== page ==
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stynoski @ gmail.com
jennifer.stynoski @ ucr.ac.cr
Affiliations @ University of Costa Rica
• Research Professor | Instituto Clodomiro Picado
• Instructor and Departmental Adviser: Biostatistics | Escuelas de Zootecnia & Microbiología
• Instructor: Biología General (Lecture + Lab) & Ecología Molecular | Escuela de Biología
• Co-curator, Ambassadors of Rain exhibit | Museos del Banco Central (Gold Museum of Costa Rica)
• Course Coordinator, Ecología Tropical y Conservación | Organization for Tropical Studies
Along with Mahmood Sasa and Fabian Bonilla, I am one of three primary investigators in the Laboratory for the Investigation of Dangerous Animals (LIAP, the acronym based on lab’s name in Spanish) at the Instituto Clodomiro Picado, a research center at the University of Costa Rica. The ICP is internationally renowned for the study and production of snake antivenins, although researchers at the ICP are more generally dedicated to the study of poisons and venoms produced by everything from bacteria to lionfish. In the LIAP, we are focused on understanding the chemical ecology of many different types of venomous and poisonous animals, including snakes, scorpions, spiders, frogs, and toads.
Currently, I am primarily focused on the study of how the development of skin glands in anurans – from eggs to tadpoles to juveniles – influences the toxicity and synthesis of defensive chemicals. We are comparing developmental processes using histological, ecological, chemical, and genomic approaches in different Costa Rican toad species that vary in their degree of toxicity. PDF1
The toad gland devo project was brewed with skills and questions from both PhD work with dendrobatid poison frogs and postdoctoral work with development of ears in toads…
During my PhD, I studied the chemical ecology and behavior of the strawberry poison frog, Oophaga pumilio. It turns out that mother frogs use a combination of excellent spatial memory along with honest signals from vibrating tadpoles to decide when to feed which offspring. We also learned that mother frogs provision with defensive chemicals in the nutritive eggs that they feed to their tadpoles. In follow up studies, we learned that tadpoles start storing those maternal poisons when their glands develop right around metamorphosis and that they depend the tadpoles from some predators but not others. PDF2 PDF3 PDF4 PDF5 PDF6 PDF7
Then, during postdoctoral work in the Hoke lab at Colorado State University, I studied the evolutionary development of toad ears. For some mysterious reason, between 12 and 17 species of toads have independently lost their ears over evolutionary time, even though many of those species still use calls to communicate while attempting to reproduce. We suspect that developmental changes are behind those ear losses, so we compared development in sister species with and without ears using 3D histological models and gene expression studies. PDF8 PDF9 PDF10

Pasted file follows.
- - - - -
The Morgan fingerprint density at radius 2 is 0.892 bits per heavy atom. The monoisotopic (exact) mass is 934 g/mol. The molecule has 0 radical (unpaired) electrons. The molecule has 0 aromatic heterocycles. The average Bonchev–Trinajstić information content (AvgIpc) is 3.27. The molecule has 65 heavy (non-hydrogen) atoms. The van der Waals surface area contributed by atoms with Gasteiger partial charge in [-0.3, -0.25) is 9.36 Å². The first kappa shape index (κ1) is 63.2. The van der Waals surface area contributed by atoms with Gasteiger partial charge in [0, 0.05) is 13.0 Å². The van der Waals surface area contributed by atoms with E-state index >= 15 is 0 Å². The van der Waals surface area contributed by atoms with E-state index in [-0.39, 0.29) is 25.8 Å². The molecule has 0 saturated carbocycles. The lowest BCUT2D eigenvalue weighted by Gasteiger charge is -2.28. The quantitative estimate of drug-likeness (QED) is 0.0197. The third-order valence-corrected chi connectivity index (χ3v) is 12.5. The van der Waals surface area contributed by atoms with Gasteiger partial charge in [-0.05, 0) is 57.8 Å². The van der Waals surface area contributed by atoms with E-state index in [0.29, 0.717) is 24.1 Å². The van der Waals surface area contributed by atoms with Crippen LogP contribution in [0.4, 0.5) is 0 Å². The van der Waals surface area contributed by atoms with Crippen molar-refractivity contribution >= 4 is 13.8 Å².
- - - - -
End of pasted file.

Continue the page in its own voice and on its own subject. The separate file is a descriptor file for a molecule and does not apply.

To get samples we needed at different stages of development, we traveled to the field to work with Centro Jambatu in Ecuador and CDS in Oxapampa, Perú to breed species of toads with and without ears (mostly Rhinella and Atelopus).
Emisarias de la Lluvia
Along with collaborator Priscila Molina, curator of archeology at the Gold Museum in Costa Rica (Fundación Museos del Banco Central de Costa Rica), we are writing a book and developing a museum exhibit that examines representations of frogs in pre-Columbian pieces, set to debut in July 2019. We have identified lots of species and families among 400 pieces with representations of frogs. We found some great examples of different life stages, reproductive behaviors, and other characteristics that artisans from 500 BC to 1500 AD portrayed in ceramic, metals, jade, and even bone!
The book (bilingual, English and Spanish), which will be similar to the bird and feline books that have been printed by the Gold Museum in the past. It will feature sections on the biology, iconographic representations, and ethnographic stories of these globally threatened animals, and will have tons of pictures of both archeological pieces and actual animals for the reader to try and identify the traits of certain species and families of frogs and toads. Priscila and I are looking forward to sharing what we found in the pieces stored in vaults at the Gold, Jade, and National museums in this truly interdisciplinary project.
In a collaboration with friends Patricia Salerno-Dominguez, Monica Paez-Vacas and Juan Manuel Guayasamín, we are looking at the representation of women as co-authors of papers published in the last couple of decades in a bunch of herpetology and ecology focused journals, both inside and outside of Latin America. The project developed as a product of a symposium that Patricia, Monica and I organized for the 11th Latin American Congress of Herpetology in Quito, Ecuador, which highlighted the career successes and challenges of about a dozen well-known female herpetologists that are from or work a lot in Latin America.
The data we have collected show some important and in some ways shocking trends regarding the representation of women in our field of study. Generally, students in biology are made up of about half female students, or even a bit more. But, as the career path continues, each phase of education from grad school, to postdoc, and finally to academic professor, the percentage of women represented drops off suddenly. As noted in the opening remarks of our symposium, we hope that our findings will offer some food for thought about the ways that we can support and promote young female researchers so that they too can make it up to senior-level positions in our field.